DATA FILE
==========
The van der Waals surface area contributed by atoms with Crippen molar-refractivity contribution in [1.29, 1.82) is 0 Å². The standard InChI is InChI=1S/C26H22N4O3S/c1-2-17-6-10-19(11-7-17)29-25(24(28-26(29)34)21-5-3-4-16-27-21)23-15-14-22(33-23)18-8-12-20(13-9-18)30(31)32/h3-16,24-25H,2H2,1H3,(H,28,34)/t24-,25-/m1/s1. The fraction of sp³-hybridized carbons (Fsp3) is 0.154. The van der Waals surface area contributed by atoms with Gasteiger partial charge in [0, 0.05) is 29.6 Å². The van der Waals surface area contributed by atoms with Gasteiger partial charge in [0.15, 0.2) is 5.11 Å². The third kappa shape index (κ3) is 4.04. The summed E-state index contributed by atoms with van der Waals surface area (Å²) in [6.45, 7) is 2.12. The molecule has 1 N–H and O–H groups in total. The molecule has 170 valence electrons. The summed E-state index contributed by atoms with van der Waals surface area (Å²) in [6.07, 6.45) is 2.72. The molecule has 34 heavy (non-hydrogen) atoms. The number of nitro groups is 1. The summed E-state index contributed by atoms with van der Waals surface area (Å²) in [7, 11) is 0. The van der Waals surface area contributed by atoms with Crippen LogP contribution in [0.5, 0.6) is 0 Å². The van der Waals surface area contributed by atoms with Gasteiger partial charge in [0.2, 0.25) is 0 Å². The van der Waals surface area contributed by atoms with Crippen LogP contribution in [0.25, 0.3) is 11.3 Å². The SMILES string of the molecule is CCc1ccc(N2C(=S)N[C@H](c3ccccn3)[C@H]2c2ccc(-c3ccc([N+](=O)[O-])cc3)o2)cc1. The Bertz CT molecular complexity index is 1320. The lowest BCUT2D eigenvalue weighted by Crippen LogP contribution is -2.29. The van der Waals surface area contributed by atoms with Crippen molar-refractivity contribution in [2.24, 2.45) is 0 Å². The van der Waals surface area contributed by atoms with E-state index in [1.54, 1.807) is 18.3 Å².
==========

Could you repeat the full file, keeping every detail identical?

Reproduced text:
The van der Waals surface area contributed by atoms with Crippen molar-refractivity contribution in [1.29, 1.82) is 0 Å². The standard InChI is InChI=1S/C26H22N4O3S/c1-2-17-6-10-19(11-7-17)29-25(24(28-26(29)34)21-5-3-4-16-27-21)23-15-14-22(33-23)18-8-12-20(13-9-18)30(31)32/h3-16,24-25H,2H2,1H3,(H,28,34)/t24-,25-/m1/s1. The fraction of sp³-hybridized carbons (Fsp3) is 0.154. The van der Waals surface area contributed by atoms with Gasteiger partial charge in [0, 0.05) is 29.6 Å². The van der Waals surface area contributed by atoms with Gasteiger partial charge in [0.15, 0.2) is 5.11 Å². The third kappa shape index (κ3) is 4.04. The summed E-state index contributed by atoms with van der Waals surface area (Å²) in [6.45, 7) is 2.12. The molecule has 1 N–H and O–H groups in total. The molecule has 170 valence electrons. The summed E-state index contributed by atoms with van der Waals surface area (Å²) in [6.07, 6.45) is 2.72. The molecule has 34 heavy (non-hydrogen) atoms. The number of nitro groups is 1. The summed E-state index contributed by atoms with van der Waals surface area (Å²) in [7, 11) is 0. The van der Waals surface area contributed by atoms with Crippen LogP contribution in [0.5, 0.6) is 0 Å². The van der Waals surface area contributed by atoms with Gasteiger partial charge in [0.2, 0.25) is 0 Å². The van der Waals surface area contributed by atoms with Crippen LogP contribution in [0.25, 0.3) is 11.3 Å². The SMILES string of the molecule is CCc1ccc(N2C(=S)N[C@H](c3ccccn3)[C@H]2c2ccc(-c3ccc([N+](=O)[O-])cc3)o2)cc1. The Bertz CT molecular complexity index is 1320. The lowest BCUT2D eigenvalue weighted by Crippen LogP contribution is -2.29. The van der Waals surface area contributed by atoms with Crippen molar-refractivity contribution in [2.24, 2.45) is 0 Å². The van der Waals surface area contributed by atoms with E-state index in [1.54, 1.807) is 18.3 Å².